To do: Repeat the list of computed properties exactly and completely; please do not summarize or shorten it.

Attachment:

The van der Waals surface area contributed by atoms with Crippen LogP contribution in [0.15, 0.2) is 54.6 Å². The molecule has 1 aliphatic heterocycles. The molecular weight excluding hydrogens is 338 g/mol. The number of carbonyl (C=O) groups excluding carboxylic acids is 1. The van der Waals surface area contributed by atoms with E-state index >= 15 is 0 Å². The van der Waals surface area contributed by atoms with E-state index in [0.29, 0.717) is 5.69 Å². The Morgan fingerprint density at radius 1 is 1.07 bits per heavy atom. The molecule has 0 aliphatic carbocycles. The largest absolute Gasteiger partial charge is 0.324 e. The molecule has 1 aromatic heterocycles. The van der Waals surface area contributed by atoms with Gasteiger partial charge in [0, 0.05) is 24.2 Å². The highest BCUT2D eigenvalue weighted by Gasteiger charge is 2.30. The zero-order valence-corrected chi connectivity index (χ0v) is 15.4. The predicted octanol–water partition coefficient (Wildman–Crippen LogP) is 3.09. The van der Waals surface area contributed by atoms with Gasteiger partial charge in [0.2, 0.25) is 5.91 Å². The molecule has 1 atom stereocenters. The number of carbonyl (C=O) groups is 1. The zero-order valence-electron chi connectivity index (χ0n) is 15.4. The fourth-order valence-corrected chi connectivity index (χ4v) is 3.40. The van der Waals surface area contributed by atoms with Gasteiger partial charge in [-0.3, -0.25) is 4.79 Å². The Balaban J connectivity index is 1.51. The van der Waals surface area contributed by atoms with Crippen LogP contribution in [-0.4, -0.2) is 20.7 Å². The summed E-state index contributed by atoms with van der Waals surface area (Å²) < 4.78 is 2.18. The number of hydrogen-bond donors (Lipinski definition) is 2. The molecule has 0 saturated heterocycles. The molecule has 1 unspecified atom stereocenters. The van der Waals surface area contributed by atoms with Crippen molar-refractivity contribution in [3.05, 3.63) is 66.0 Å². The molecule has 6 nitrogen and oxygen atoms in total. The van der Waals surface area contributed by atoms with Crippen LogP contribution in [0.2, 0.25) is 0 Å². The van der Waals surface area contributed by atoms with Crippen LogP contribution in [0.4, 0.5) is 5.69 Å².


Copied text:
The van der Waals surface area contributed by atoms with Crippen LogP contribution in [0.15, 0.2) is 54.6 Å². The molecule has 1 aliphatic heterocycles. The molecular weight excluding hydrogens is 338 g/mol. The number of carbonyl (C=O) groups excluding carboxylic acids is 1. The van der Waals surface area contributed by atoms with E-state index >= 15 is 0 Å². The van der Waals surface area contributed by atoms with E-state index in [0.29, 0.717) is 5.69 Å². The Morgan fingerprint density at radius 1 is 1.07 bits per heavy atom. The molecule has 0 aliphatic carbocycles. The largest absolute Gasteiger partial charge is 0.324 e. The molecule has 1 aromatic heterocycles. The van der Waals surface area contributed by atoms with Gasteiger partial charge in [0, 0.05) is 24.2 Å². The highest BCUT2D eigenvalue weighted by Gasteiger charge is 2.30. The zero-order valence-corrected chi connectivity index (χ0v) is 15.4. The predicted octanol–water partition coefficient (Wildman–Crippen LogP) is 3.09. The van der Waals surface area contributed by atoms with Gasteiger partial charge in [0.2, 0.25) is 5.91 Å². The molecule has 1 atom stereocenters. The number of carbonyl (C=O) groups is 1. The zero-order valence-electron chi connectivity index (χ0n) is 15.4. The fourth-order valence-corrected chi connectivity index (χ4v) is 3.40. The van der Waals surface area contributed by atoms with Gasteiger partial charge in [-0.3, -0.25) is 4.79 Å². The Balaban J connectivity index is 1.51. The van der Waals surface area contributed by atoms with Crippen LogP contribution in [-0.4, -0.2) is 20.7 Å². The summed E-state index contributed by atoms with van der Waals surface area (Å²) < 4.78 is 2.18. The number of hydrogen-bond donors (Lipinski definition) is 2. The molecule has 0 saturated heterocycles. The molecule has 1 unspecified atom stereocenters. The van der Waals surface area contributed by atoms with Crippen molar-refractivity contribution in [3.05, 3.63) is 66.0 Å². The molecule has 6 nitrogen and oxygen atoms in total. The van der Waals surface area contributed by atoms with Crippen LogP contribution in [0.2, 0.25) is 0 Å². The van der Waals surface area contributed by atoms with Crippen LogP contribution in [0.4, 0.5) is 5.69 Å².